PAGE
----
I`m struggling to come to grips with rotations about arbitrary axes.
I want to create the “flying camera” effect. There are 3 axes, x, y and z while “x” is horizontal, “y” vertical and “z” points forward. I want them to be arbitrary, so when camera is being rotated around “x” axis it rotates around horizontal axis (horizontal - in this case, it means parallel to application window). To achieve this goal I did some maths…

glPushMatrix();
glRotatef(zCamAngle, 0.0, 0.0, 1.0);
glRotatef(yCamAngle, s(zCamAngle), c(zCamAngle), 1.0);
glRotatef(xCamAngle, c(yCamAngle)+s(zCamAngle), c(zCamAngle), -s(yCamAngle);
glPopMatrix();

Where, s and c are sin and cos respectively. However, there is an error in last glRotatef line. I have no idea what arguments should be placed there.
Is there any easier way to deal with this problem?

Something like gluLookAt ???

Sounds like you want to transform the view relative to where it is pointing right now.

The trick I use to do this sort of stuff is to peek into the modelview matrix to get the direction of each axis.

The top left 3x3 part of the modelview matrix is actually three vectors that point in right/up/forward. If you rotate around that Z axis, you’d tip left/right, if you rotate around that Y axis, you’d look left right, if you rotate around that X axis, you’d look up/down.

Here is code that will give you a ROW MAJOR rotation matrix about an arbitrary axis (it needs to be transposed before handing it to OpenGL):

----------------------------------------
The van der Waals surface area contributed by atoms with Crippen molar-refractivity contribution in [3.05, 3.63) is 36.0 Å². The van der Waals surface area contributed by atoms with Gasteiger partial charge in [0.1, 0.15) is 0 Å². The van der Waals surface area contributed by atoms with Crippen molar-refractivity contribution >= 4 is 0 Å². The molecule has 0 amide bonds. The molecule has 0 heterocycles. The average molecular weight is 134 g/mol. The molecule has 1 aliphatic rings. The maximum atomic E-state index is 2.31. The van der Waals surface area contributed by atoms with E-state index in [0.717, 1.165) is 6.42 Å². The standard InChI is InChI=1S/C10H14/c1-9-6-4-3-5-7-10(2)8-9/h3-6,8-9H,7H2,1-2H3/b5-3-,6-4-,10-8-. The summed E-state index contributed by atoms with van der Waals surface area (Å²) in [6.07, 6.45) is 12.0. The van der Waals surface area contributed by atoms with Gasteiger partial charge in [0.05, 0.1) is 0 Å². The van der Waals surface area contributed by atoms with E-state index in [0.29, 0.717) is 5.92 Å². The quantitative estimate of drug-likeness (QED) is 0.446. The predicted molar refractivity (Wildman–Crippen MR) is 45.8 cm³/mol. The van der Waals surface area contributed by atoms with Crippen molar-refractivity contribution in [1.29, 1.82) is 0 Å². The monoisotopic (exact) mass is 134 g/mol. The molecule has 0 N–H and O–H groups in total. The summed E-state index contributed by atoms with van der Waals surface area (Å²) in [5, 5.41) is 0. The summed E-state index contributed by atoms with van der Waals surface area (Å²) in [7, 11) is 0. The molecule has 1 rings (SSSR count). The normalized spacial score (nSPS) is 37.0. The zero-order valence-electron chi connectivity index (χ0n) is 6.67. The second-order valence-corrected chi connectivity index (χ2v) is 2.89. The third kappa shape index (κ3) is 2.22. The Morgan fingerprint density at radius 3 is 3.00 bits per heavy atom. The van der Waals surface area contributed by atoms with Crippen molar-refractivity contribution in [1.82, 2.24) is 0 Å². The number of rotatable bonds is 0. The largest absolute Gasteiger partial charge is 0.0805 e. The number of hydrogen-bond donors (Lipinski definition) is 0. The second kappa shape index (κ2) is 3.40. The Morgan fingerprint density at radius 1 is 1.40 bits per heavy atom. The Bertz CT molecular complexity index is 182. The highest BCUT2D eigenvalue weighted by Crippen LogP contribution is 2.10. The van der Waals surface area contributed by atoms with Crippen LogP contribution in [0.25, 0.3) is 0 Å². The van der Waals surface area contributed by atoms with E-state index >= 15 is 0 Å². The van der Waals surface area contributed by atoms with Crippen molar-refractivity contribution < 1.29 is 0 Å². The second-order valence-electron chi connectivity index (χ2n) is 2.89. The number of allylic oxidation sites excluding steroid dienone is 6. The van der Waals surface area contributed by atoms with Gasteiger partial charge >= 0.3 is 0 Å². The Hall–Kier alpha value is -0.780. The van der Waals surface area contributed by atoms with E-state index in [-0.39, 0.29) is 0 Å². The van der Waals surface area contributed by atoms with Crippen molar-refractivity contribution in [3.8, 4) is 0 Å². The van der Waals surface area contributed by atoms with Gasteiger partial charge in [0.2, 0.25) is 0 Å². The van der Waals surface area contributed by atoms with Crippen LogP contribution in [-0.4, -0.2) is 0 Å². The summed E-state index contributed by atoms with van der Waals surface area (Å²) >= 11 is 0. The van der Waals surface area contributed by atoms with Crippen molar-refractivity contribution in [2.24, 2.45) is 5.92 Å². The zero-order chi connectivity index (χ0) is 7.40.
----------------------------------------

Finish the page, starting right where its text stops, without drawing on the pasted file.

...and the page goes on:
``````	MatrixT &LoadRotateAxis(const VectorT<T> &axis, T angleRads)
{
T c, s, t;
VectorT<T> sv, tv;

t = 1.0f - c;

sv = axis * s;
tv = axis * t;

m[_M44(0,0)] = tv.x * axis.x + c;
m[_M44(0,1)] = tv.x * axis.y - sv.z;
m[_M44(0,2)] = tv.x * axis.z + sv.y;
m[_M44(0,3)] = 0.0f;

m[_M44(1,0)] = tv.x * axis.y + sv.z;
m[_M44(1,1)] = tv.y * axis.y + c;
m[_M44(1,2)] = tv.y * axis.z - sv.x;
m[_M44(1,3)] = 0.0f;

m[_M44(2,0)] = tv.x * axis.z - sv.y;
m[_M44(2,1)] = tv.y * axis.z + sv.x;
m[_M44(2,2)] = tv.z * axis.z + c;
m[_M44(2,3)] = 0.0f;

m[_M44(3,0)] = 0.0f;
m[_M44(3,1)] = 0.0f;
m[_M44(3,2)] = 0.0f;
m[_M44(3,3)] = 1.0f;

return *this;
}

``````

The idea is you’d pull the appropriate axis out of the camera matrix (depending if you wanted to turn up/right/tilt) and use that as an axis, build the matrix with the function above, transpose it and multiply it with the current camera matrix.

This isn’t the “best” way because over time you’d accumulate rounding errors that slightly distort your matrix (and you’d need to renormalize those axis vectors in the top left 3x3 of the camera matrix). A better way would be to represent your camera orientation using a quaternion (and keep a vector for its position) and build your camera matrix directly from that. It’s a lot cheaper to normalize a quaternion.